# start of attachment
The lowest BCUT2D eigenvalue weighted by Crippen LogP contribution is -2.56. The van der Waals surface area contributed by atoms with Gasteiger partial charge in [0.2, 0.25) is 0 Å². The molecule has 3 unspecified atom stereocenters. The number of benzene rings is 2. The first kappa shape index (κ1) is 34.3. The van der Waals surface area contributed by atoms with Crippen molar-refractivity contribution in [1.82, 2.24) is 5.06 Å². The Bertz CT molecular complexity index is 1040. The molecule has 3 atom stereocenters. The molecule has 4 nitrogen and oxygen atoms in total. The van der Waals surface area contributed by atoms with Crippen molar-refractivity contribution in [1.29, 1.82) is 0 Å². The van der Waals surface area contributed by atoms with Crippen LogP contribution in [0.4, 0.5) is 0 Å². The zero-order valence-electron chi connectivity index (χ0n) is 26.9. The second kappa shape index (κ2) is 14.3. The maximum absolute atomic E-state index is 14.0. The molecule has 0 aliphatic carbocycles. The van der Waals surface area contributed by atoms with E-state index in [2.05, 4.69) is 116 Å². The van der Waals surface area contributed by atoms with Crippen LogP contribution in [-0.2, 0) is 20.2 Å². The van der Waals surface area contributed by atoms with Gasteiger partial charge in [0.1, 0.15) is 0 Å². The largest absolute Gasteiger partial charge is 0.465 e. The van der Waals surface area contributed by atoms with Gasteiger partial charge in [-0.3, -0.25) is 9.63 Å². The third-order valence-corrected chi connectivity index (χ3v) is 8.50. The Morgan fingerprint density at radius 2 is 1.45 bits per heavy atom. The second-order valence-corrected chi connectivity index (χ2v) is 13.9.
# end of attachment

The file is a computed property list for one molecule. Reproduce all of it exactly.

The lowest BCUT2D eigenvalue weighted by Crippen LogP contribution is -2.56. The van der Waals surface area contributed by atoms with Gasteiger partial charge in [0.2, 0.25) is 0 Å². The molecule has 3 unspecified atom stereocenters. The number of benzene rings is 2. The first kappa shape index (κ1) is 34.3. The van der Waals surface area contributed by atoms with Crippen molar-refractivity contribution in [1.82, 2.24) is 5.06 Å². The Bertz CT molecular complexity index is 1040. The molecule has 3 atom stereocenters. The molecule has 4 nitrogen and oxygen atoms in total. The van der Waals surface area contributed by atoms with Crippen molar-refractivity contribution in [1.29, 1.82) is 0 Å². The van der Waals surface area contributed by atoms with Crippen LogP contribution in [0.4, 0.5) is 0 Å². The zero-order valence-electron chi connectivity index (χ0n) is 26.9. The second kappa shape index (κ2) is 14.3. The maximum absolute atomic E-state index is 14.0. The molecule has 0 aliphatic carbocycles. The van der Waals surface area contributed by atoms with E-state index in [2.05, 4.69) is 116 Å². The van der Waals surface area contributed by atoms with Crippen LogP contribution in [-0.2, 0) is 20.2 Å². The van der Waals surface area contributed by atoms with Gasteiger partial charge in [0.1, 0.15) is 0 Å². The largest absolute Gasteiger partial charge is 0.465 e. The van der Waals surface area contributed by atoms with Gasteiger partial charge in [-0.3, -0.25) is 9.63 Å². The third-order valence-corrected chi connectivity index (χ3v) is 8.50. The Morgan fingerprint density at radius 2 is 1.45 bits per heavy atom. The second-order valence-corrected chi connectivity index (χ2v) is 13.9.